Page last updated at 09:34 GMT, Thursday, 8 May 2008 10:34 UK

Google denies staff 'brain drain'

By Maggie Shiels
Technology reporter, BBC News, Silicon Valley

Elliot Schrage
Elliot Schrage was a senior executive at Google

Google has denied there is a brain drain of talent at the firm following the departure of its communications boss to social network Facebook.

Elliot Schrage's departure as head of global communications and public affairs is the latest in a string of senior Google staff to have quit.

Google spokesman Matt Furman said: "Elliot was a valued member of the Google team and we wish him well."

He added: "We have a deep management pool at Google."

The Mountain View company says it gets 1,300 resumes every day. That adds up to nearly a half a million a year from people who want to come and work at the Googleplex HQ, famed for its free gourmet lunches and on site massages.

Facebook's CEO Mark Zuckerberg clearly sees its latest recruit as something of a coup, telling staff in an email: "Hey everyone. I am writing to you from India to share the really good news that Elliot Schrage will be joining our management team."

"This is a really important role for us and one that we've been trying to find the right person for a while."

"Elliot's role will be critical to helping us scale based on our culture that values transparency, openness and honest internal communications."


In the last few months those that have jumped ship to Facebook from Google include leading executives such as Sheryl Sandberg, who is now the network's chief operating officer, following time as vice president of global sales at Google.

Google campus, Mountain View
Is the Google campus losing its allure?

Other hires from Google to Facebook include Ben Ling who is now director of platform product marketing and Ethan Beard, a former director of social media and now director of business development.

Gideon Yu was previously the chief financial officer (CFO) at YouTube who left shortly after Google acquired it in 2006 and has moved to Facebook to become its CFO.

Facebook has even managed to poach a Google executive chef, Josef Desimone.

A host of other senior engineers and managers have also left in recent months. Some have gone on to start up their own companies or join other early stage ventures such as Zillow, FriendFeed, Twitter and Xobni.

Such defections are being seen by some recruiters in a partially negative light.

John Pulsipher, president of Silicon Valley recruitment firm Wollborg/Michelson, told BBC News: "It does of course not look very good for Google."

He added: "But for a start up company it's great. They are always going to be attracted to the big names that helped take a start up like Google to the top.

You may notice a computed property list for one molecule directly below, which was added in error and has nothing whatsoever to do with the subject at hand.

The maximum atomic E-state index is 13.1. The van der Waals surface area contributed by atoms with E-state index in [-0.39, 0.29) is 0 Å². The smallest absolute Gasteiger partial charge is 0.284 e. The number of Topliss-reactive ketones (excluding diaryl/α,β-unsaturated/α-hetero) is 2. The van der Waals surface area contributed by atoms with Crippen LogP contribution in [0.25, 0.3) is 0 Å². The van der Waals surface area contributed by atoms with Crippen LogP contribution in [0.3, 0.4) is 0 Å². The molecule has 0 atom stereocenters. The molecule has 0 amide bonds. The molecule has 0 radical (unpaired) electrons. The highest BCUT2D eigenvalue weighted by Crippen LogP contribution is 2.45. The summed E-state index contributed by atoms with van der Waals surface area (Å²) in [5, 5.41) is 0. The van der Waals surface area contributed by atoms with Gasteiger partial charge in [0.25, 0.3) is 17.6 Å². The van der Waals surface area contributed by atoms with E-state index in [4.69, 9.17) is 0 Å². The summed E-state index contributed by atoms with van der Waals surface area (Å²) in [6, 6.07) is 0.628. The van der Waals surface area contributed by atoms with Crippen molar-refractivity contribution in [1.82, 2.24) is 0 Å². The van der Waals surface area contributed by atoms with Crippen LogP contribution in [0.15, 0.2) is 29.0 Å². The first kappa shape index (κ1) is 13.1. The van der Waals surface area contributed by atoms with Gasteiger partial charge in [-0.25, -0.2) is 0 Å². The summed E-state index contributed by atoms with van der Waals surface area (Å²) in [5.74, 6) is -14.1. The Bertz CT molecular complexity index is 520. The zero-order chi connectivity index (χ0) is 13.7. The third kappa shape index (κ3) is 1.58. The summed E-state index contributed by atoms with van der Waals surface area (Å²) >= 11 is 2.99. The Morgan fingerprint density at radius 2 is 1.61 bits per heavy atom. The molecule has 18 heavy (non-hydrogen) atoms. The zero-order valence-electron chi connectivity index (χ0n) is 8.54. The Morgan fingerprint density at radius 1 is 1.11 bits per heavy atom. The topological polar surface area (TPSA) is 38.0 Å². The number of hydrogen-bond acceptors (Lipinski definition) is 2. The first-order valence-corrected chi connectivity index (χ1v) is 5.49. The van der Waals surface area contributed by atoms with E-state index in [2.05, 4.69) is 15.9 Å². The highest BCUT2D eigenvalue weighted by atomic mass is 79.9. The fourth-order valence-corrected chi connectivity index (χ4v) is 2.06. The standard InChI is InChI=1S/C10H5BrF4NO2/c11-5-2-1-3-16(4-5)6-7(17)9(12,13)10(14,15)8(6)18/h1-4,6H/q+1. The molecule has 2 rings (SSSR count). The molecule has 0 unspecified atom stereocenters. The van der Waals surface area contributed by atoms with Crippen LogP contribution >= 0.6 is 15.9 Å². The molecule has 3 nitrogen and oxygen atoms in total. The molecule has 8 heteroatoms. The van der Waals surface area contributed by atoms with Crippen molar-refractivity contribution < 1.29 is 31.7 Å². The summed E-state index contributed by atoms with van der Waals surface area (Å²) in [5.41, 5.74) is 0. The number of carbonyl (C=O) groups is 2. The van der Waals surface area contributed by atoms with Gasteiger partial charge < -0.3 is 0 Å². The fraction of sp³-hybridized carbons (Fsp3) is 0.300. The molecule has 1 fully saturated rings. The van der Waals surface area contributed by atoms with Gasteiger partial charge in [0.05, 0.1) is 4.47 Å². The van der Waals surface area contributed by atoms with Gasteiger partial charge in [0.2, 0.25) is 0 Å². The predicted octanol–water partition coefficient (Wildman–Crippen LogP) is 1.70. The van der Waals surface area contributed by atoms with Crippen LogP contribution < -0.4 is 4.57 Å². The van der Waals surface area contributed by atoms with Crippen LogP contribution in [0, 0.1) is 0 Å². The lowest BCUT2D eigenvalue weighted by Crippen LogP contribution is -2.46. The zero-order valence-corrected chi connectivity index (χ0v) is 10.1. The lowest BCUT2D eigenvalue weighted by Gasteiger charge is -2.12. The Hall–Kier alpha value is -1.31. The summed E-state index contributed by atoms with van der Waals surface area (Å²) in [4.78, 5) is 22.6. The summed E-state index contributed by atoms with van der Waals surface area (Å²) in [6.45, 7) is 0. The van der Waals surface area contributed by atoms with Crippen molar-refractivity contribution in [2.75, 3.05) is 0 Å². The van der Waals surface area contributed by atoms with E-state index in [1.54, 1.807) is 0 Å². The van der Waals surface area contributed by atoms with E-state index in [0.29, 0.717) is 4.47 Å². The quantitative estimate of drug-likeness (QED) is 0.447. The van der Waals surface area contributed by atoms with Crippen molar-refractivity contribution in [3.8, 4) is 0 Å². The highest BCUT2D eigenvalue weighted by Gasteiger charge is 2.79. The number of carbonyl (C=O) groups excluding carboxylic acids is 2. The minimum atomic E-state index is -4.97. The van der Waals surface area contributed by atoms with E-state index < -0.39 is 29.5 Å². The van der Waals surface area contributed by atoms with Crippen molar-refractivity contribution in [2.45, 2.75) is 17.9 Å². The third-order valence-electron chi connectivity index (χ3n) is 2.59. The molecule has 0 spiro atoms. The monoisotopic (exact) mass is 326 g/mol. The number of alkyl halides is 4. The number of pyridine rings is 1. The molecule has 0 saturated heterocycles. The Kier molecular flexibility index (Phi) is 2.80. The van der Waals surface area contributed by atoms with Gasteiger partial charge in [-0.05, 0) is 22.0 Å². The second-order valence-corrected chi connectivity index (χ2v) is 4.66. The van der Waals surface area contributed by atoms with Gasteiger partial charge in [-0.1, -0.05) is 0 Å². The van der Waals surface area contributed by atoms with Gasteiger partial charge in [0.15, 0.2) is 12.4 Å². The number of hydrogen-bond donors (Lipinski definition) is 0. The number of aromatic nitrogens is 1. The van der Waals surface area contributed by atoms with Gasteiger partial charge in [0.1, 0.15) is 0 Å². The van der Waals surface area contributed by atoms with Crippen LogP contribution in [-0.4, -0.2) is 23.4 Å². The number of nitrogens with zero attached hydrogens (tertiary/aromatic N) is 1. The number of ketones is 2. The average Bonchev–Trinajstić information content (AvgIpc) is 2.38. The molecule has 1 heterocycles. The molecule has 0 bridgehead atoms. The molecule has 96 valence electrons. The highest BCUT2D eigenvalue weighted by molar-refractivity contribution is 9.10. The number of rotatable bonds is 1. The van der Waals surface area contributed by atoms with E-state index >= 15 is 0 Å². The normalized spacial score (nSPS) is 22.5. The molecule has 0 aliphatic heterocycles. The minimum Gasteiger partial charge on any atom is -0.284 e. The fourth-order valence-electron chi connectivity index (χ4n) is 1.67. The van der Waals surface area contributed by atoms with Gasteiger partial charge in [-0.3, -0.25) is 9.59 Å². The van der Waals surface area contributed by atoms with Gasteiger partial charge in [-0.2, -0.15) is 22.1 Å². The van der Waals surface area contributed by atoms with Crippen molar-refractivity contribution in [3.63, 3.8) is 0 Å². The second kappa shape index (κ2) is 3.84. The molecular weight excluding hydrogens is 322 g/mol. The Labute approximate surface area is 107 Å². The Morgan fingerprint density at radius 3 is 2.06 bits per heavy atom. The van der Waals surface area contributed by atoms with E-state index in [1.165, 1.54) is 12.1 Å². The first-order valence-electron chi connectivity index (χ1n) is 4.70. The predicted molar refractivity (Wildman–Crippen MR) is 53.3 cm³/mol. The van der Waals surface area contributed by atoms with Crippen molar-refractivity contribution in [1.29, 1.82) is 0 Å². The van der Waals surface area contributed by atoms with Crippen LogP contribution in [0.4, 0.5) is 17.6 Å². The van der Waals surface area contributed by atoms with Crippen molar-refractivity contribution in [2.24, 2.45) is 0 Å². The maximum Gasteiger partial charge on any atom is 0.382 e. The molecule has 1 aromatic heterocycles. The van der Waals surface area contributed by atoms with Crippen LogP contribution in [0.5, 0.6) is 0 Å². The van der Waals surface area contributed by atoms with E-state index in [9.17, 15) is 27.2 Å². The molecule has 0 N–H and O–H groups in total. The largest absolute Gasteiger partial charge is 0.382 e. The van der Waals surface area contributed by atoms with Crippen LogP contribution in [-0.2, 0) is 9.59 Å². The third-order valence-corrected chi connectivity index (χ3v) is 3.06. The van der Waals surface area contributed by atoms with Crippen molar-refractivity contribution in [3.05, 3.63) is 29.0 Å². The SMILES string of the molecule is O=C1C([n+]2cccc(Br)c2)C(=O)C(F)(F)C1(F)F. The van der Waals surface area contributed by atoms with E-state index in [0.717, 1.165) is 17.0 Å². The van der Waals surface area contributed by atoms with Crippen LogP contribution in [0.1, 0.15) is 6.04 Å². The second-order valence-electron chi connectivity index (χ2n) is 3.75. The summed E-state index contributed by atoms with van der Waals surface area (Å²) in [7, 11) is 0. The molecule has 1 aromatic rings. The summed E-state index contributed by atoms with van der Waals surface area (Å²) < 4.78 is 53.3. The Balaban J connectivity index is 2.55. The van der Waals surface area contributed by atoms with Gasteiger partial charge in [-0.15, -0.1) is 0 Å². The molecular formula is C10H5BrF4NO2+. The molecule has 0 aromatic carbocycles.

"They are seen as stars given where they came from. They are like artists who have had a hit song and are also expected to have a hit song the next time out."

The Google of yesterday

So why has Google lost something of its cachet among the technorati workforce?

Facebook is hot just now but everybody knows that hot can get cold
John Pulsipher, Silicon Valley recruiter

Some commentators have noted that it is no longer the firm it once was.

Far from being a search engine firm with idealistic goals to 'do no evil', it has morphed into a behemoth that rivals other large tech companies.

It now has 16,800 employees worldwide. And the opportunities to strike it rich have diminished. Google's stock option package is not as tempting as it once was now that shares are trading close to $600.

Perhaps more importantly for some, Google no longer has that "anything goes" approach that most start ups possess.

Google campus
A number of senior staff has left Google recently

Senior engineer Justin Rosenstein sent an e-mail to friends describing his new Facebook employer as "the Google of yesterday, the Microsoft of long ago".

He wrote: "That company where large numbers of stunningly brilliant people congregate and feed off each other's genius. That company that's doing with 60 engineers what teams of 600 can't pull off."

Another ex-Googler Chris Sacca, who was head of special initiatives, wrote in an email: "In a start up it's easy and it's encouraged for folks to wear multiple hats. As a company gets bigger, inevitably, it begins to organise itself vertically and employees are pushed to specialise."

Mr Pulsipher says getting in on the ground floor with Facebook makes good economic sense if the share option package is sound but he believes it's wrong for ex employees to put down the company that helped make them a desirable hire for someone else.

"That's a mistake. The reason they got the job at Facebook in the first place is because of the chances they got at Google and the talent they worked with. People are not an island unto themselves."

He added: "Facebook is hot just now but everybody knows that hot can get cold."

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